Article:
After descending Benson, more deep, wide fords awaited at Piute Creek. Slow moving water made the experience more uncomfortable than dangerous though let’s just say that I’m glad I have already had all my children.
Wilmer Lake reflection
The PCT in this part of Yosemite goes from ridge to canyon back to ridge making for arduous days. Going over Seavey Pass the next day before descending down along the infamous Rancheria Creek proved difficult. Then it was back up and over another steep ridge only to descend once again to ford the creek in Stubblefied Canyon. I recall seeing video of groups crossing here last year, all but swimming in neck deep water, so getting across at mid-thigh felt fortuitous.
On the second to last day, just as I began to believe progress would become easier, I encountered the cleverly named Wide Creek. In retrospect I should have just done the waist deep, slow moving ford at the trail crossing. Instead I headed upstream hoping to find something better. I eventually found a wet foot rock hop that got me 80% of the way across but was left with a waist deep crossing of swifter water than at the trail. Note to self: A pocket full of Jolly Ranchers is much nicer before submersion.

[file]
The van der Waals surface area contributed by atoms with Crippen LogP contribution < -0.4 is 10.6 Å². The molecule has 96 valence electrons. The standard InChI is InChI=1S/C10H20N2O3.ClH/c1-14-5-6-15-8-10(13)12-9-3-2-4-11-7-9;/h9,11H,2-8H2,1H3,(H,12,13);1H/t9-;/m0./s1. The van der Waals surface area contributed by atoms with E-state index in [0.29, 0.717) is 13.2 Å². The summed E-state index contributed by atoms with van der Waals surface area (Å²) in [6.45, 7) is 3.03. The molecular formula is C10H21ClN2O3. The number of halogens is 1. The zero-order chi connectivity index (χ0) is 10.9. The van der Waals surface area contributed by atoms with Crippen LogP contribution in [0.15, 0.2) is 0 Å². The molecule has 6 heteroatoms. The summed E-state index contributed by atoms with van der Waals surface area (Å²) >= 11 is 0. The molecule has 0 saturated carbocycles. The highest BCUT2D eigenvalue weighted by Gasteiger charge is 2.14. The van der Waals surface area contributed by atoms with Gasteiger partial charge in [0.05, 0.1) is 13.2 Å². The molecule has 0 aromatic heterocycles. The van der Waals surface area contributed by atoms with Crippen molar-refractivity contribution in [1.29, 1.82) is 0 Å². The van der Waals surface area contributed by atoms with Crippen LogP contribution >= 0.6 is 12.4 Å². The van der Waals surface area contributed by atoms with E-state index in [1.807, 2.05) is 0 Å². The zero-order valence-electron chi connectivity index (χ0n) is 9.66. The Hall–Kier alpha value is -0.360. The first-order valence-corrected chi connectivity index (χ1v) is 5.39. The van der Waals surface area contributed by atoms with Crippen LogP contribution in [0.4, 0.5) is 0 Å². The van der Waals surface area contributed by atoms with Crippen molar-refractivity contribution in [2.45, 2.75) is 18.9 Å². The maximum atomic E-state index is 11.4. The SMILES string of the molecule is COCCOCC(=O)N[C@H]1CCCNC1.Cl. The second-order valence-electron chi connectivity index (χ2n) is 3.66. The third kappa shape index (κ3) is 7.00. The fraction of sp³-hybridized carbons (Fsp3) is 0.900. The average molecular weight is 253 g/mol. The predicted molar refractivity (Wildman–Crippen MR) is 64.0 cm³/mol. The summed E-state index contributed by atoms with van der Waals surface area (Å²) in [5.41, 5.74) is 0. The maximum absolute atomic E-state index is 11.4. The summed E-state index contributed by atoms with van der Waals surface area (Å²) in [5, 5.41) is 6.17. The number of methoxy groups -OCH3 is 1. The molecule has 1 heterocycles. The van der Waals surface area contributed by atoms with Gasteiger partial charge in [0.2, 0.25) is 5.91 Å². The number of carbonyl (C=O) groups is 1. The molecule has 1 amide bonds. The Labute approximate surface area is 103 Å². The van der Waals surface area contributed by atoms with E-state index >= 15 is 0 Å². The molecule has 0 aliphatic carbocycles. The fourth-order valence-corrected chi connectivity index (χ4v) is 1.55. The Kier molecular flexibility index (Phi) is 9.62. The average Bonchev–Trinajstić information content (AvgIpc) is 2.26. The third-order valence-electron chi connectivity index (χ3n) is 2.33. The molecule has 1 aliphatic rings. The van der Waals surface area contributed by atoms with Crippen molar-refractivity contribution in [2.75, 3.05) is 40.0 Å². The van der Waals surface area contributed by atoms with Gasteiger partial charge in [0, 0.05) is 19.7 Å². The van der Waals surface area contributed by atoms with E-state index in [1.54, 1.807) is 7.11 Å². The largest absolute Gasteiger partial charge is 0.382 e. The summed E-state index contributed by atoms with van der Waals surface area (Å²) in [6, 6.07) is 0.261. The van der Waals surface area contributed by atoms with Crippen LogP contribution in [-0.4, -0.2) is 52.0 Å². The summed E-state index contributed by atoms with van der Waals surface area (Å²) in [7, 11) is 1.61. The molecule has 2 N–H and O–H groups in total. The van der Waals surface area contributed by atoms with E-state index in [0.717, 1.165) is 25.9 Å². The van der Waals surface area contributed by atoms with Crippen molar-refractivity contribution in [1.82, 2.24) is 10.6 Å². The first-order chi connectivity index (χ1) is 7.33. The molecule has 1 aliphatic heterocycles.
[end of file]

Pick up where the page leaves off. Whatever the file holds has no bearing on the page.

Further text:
Trail through a waterfall
After drying a bit in the sun and changing what clothes I could, I headed up toward Dorothy Lake Pass. Mosquitoes had started to make their appearance and I much preferred the slow, stupid 9000 foot variety to the sub 8000 foot fast moving swarms. Unfortunately I was still relatively low and walking through more sodden meadows. Just as the fierce little buggers were starting to attack in earnest, Momma stepped in and dialed up the wind machine effectively canceling all flight ops for the day.